Hall of Fame
Nicknamed “The Human Chess Machine,” José Raúl Capablanca was born in Havana, Cuba. A true prodigy, he learned chess at age four and defeated Cuban champion Juan Corzo at 13. While attending Columbia University, he joined the Manhattan Chess Club and soon became its strongest player. He had a particular talent for rapid chess, defeating World Champion Emanuel Lasker in 1906. He eventually withdrew from Columbia to focus on chess.
His skill in rapid chess lent itself to simultaneous exhibitions. On a nationwide tour of 27 cities in 1909, he achieved a winning score of 96.9% over 607 games. He qualified for the 1911 World Chess Championship against Lasker, but he was unsatisfied with the terms of the match and did not compete. In 1913, Capablanca’s chess skills got him a job as an informal ambassador with the Cuban Foreign Office, representing Cuba at international events. He held exhibitions in London, Paris, and Berlin before his ultimate destination of Saint Petersburg in 1914, where he played and narrowly lost to Lasker. World War I halted international competition, but Capablanca continued to compete and dominate, losing only one game between 1914 and 1924. In 1921, Capablanca and Lasker competed in the 3rd World Chess Championship, where Lasker resigned after losing four straight games. Capablanca held the title until 1927, when he lost to Alexander Alekhine. He played in several tournaments attempting to regain his title, but despite performing well, he could never match his former greatness. He retired briefly in 1931 before returning later in the 1930s. International competition again was halted during World War II, and it was during this hiatus that he passed away in 1942.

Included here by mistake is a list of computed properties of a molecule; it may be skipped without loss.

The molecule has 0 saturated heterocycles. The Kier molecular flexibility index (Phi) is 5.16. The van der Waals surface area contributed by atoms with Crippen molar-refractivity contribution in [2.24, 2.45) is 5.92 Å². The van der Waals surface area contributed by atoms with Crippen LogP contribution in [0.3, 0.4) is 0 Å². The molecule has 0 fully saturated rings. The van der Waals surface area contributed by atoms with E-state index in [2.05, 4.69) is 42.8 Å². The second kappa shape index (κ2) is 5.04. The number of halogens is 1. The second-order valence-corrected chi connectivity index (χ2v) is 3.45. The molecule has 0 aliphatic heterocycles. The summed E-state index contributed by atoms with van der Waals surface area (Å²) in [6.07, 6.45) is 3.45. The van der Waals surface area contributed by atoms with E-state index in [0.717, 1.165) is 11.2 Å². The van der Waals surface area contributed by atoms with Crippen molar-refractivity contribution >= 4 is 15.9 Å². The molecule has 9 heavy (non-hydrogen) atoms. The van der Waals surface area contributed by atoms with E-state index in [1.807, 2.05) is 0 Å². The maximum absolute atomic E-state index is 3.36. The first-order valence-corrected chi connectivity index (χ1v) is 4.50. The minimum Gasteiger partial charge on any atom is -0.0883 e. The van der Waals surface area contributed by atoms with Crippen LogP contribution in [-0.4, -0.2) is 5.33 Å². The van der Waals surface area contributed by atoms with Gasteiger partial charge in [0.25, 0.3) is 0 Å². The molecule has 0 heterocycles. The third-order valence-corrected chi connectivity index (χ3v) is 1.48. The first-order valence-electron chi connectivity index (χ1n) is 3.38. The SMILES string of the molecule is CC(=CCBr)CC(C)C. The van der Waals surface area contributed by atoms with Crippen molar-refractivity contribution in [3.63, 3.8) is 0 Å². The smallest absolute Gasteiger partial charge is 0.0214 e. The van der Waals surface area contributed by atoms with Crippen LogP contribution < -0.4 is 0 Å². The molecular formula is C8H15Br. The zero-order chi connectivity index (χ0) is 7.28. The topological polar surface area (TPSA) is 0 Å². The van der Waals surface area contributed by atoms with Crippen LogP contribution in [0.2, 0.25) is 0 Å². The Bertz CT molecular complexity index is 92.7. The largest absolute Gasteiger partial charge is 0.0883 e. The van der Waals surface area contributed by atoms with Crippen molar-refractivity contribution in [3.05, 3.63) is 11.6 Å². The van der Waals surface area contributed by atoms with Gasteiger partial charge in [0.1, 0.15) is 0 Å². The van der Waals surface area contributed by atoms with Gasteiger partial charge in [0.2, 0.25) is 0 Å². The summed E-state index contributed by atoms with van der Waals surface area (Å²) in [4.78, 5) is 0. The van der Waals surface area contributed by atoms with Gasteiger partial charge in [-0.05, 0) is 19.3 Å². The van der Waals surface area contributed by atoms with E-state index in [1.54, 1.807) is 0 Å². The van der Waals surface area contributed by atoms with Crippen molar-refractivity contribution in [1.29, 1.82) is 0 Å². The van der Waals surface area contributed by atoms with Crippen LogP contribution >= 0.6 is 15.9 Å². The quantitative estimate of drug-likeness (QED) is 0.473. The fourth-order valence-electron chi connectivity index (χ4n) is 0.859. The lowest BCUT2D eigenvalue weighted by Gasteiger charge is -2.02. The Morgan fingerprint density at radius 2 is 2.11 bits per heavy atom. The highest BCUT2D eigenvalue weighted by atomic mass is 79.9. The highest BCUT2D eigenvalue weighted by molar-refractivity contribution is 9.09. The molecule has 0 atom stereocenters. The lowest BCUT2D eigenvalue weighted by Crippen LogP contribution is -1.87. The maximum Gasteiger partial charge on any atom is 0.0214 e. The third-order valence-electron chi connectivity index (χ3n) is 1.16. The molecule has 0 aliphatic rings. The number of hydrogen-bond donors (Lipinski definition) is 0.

Perhaps the greatest natural player ever, “Capa” often defeated world-famous opponents with apparent ease. He was a master of positional play, but could also play great tactical chess. Handsome and elegant, he is one of the most beloved and admired champions.